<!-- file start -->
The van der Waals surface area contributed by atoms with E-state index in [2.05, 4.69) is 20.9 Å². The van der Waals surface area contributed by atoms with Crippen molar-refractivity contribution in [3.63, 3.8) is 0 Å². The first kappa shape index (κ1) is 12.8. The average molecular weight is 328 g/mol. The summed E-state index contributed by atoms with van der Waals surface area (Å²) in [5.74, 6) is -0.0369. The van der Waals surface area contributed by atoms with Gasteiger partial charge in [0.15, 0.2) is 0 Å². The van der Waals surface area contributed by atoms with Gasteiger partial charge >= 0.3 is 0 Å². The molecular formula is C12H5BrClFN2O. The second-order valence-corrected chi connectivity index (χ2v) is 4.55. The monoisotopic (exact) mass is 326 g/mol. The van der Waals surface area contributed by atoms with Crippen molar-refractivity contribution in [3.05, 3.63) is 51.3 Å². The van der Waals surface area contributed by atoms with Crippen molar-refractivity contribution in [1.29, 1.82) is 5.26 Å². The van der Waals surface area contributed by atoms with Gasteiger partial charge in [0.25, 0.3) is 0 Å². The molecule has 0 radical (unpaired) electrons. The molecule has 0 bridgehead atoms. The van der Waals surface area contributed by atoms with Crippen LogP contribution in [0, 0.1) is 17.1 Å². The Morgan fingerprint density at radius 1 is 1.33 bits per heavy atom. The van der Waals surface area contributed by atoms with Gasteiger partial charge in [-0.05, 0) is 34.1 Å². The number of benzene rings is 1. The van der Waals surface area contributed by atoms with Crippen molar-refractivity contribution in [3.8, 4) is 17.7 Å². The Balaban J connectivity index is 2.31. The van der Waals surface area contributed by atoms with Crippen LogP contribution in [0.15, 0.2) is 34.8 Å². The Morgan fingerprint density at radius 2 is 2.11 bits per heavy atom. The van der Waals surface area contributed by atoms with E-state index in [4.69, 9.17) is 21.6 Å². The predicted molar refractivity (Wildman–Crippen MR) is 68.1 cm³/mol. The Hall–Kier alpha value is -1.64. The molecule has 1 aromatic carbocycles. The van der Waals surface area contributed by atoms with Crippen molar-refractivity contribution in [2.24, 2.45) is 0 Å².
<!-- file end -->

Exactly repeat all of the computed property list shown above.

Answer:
The van der Waals surface area contributed by atoms with E-state index in [2.05, 4.69) is 20.9 Å². The van der Waals surface area contributed by atoms with Crippen molar-refractivity contribution in [3.63, 3.8) is 0 Å². The first kappa shape index (κ1) is 12.8. The average molecular weight is 328 g/mol. The summed E-state index contributed by atoms with van der Waals surface area (Å²) in [5.74, 6) is -0.0369. The van der Waals surface area contributed by atoms with Gasteiger partial charge in [0.15, 0.2) is 0 Å². The van der Waals surface area contributed by atoms with Gasteiger partial charge >= 0.3 is 0 Å². The molecular formula is C12H5BrClFN2O. The second-order valence-corrected chi connectivity index (χ2v) is 4.55. The monoisotopic (exact) mass is 326 g/mol. The van der Waals surface area contributed by atoms with Crippen molar-refractivity contribution in [3.05, 3.63) is 51.3 Å². The van der Waals surface area contributed by atoms with Crippen molar-refractivity contribution in [1.29, 1.82) is 5.26 Å². The van der Waals surface area contributed by atoms with Gasteiger partial charge in [0.25, 0.3) is 0 Å². The molecule has 0 radical (unpaired) electrons. The molecule has 0 bridgehead atoms. The van der Waals surface area contributed by atoms with Crippen LogP contribution in [0, 0.1) is 17.1 Å². The Morgan fingerprint density at radius 1 is 1.33 bits per heavy atom. The van der Waals surface area contributed by atoms with Gasteiger partial charge in [-0.05, 0) is 34.1 Å². The number of benzene rings is 1. The van der Waals surface area contributed by atoms with Crippen molar-refractivity contribution in [3.8, 4) is 17.7 Å². The Balaban J connectivity index is 2.31. The van der Waals surface area contributed by atoms with Crippen LogP contribution in [0.15, 0.2) is 34.8 Å². The Morgan fingerprint density at radius 2 is 2.11 bits per heavy atom. The van der Waals surface area contributed by atoms with E-state index in [4.69, 9.17) is 21.6 Å². The predicted molar refractivity (Wildman–Crippen MR) is 68.1 cm³/mol. The Hall–Kier alpha value is -1.64. The molecule has 1 aromatic carbocycles. The van der Waals surface area contributed by atoms with Crippen molar-refractivity contribution in [2.24, 2.45) is 0 Å².